MIN is a bookmarklet that will strip any decoration from a site. All color, borders and backgrounds are removed instantly, helping you identify the successful and unsuccessful uses of typography and layout.

Website

Design

Design's Spry Media

Design is a suite of web-design and development assistive tools which can be utilized on any web-page. Encompassing utilities for grid layout, measurement and alignment, Design is a uniquely powerful JavaScript bookmarklet.

Website

Favelet Suite

Favelet Suite

When invoked, a div element will appear in the top left corner of your browser window with a list of all the favelets included. Simply click the link you want to invoke the favelet. An “info” icon is available to take you to the favelets information page on slayeroffice. Included in the suite: Color List, Document Tree Chart*, HTML Attribute Viewer, HTTP Header Viewer, Hidden Field, Modifier, JavaScript Object Tree*, MODIv2, Mouseover DOM, Inspector, Object Dimensions, Page Info, Remove Children, Resize Fonts, Ruler**, Show Source, Style Sheet Tweak*, Style Sheet Viewer*.

Website

W3C Markup Validators

W3C Markup Validators

Quick markup validations of any web document.

Website

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18 Written ArticlesWebsite

I am a Portuguese UI/UX designer, visual designer and writer. I have a Bachelor's Degree in Information Technology and Multimedia and I'm addicted to web technologies and design. Feel free to check my work on Behance or Dribbble. You can also follow me on Twitter.

10 Comments Best Comments First
  • gashone

    Thursday, August 11th, 2011 15:01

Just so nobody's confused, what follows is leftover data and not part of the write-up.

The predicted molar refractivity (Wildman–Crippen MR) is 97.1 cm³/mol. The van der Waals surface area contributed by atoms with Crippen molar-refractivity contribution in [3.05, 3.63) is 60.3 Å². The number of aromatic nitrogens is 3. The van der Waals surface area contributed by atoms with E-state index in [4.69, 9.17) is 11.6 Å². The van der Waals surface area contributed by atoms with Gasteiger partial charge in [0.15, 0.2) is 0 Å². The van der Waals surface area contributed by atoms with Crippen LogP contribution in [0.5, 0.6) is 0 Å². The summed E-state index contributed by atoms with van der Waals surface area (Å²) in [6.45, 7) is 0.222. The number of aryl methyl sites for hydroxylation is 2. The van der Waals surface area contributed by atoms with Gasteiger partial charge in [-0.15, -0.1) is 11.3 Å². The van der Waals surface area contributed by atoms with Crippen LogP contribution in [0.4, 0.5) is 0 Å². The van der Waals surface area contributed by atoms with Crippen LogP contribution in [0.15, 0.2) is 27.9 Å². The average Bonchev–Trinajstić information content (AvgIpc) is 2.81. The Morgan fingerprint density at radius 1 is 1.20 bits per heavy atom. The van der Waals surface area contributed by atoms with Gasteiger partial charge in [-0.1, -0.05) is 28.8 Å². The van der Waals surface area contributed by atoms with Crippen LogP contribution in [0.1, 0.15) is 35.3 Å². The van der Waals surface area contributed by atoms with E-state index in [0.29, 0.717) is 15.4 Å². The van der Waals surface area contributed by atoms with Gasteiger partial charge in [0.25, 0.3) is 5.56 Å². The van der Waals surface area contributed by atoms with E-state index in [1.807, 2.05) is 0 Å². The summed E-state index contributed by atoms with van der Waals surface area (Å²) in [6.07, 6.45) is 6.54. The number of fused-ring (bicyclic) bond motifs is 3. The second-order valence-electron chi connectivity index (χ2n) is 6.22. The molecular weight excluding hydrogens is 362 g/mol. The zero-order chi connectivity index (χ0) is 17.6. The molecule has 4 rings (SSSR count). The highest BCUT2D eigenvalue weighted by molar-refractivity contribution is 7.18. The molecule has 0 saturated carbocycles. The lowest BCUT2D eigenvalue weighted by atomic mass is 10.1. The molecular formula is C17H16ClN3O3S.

1

    Doesn’t known “Min” yet, but looks very useful.

    As inbrowser grid I’m using Grid960 Bookmarklet from http://www.badlydrawntoy.com/

    Thanks for another great post.. :)

    0
  • Gavin Humphreys

    Friday, August 12th, 2011 09:58

    4

    I’ve just made the switch over to Chrome using all of it’s dev tools. Looking forward to it and I hope it impresses cause Firefox has really gone down in my estimations recently. Thanks for the post chaps!

    0
  • Chris

    Thursday, August 11th, 2011 18:09

    3

    Seriously, Firebug is possibly the SINGLE most important tool that we use to develop and troubleshoot HTML, CSS, and Javascript in websites we develop. It has crossed my mind MANY times that my job would be significantly tougher without it! Thanks for the good roundup – I’ll have to try a few others out.

    0
  • Neal

    Thursday, August 11th, 2011 17:21

    2

    wooow, cognate your things about Web growth Tools, Elements and Techniques

    0
  • Sem

    Saturday, August 13th, 2011 13:28

    5

    I have to agree with a previous comment that Firebug has been the single most important tool in my development toolbox for a long time. Infact it’s the only reason that has kept me using Firefox since the overall browser performance has gone massively downhill since V3. I’ve tried some of the other debug tools you mention in other browsers but found it hard to get used to them.

    0
  • Josh Kohlbach

    Monday, August 15th, 2011 01:41

    6

    I use a combination of Firebug and Chrome’s inspector. I find that firebug is much easier to use from an everyday usability perspective, but firefox runs like a dog on Mac so I have been putting up with Chrome’s inspector tool lately.

    I didn’t know about that Min bookmarklet, looks cool will check it out!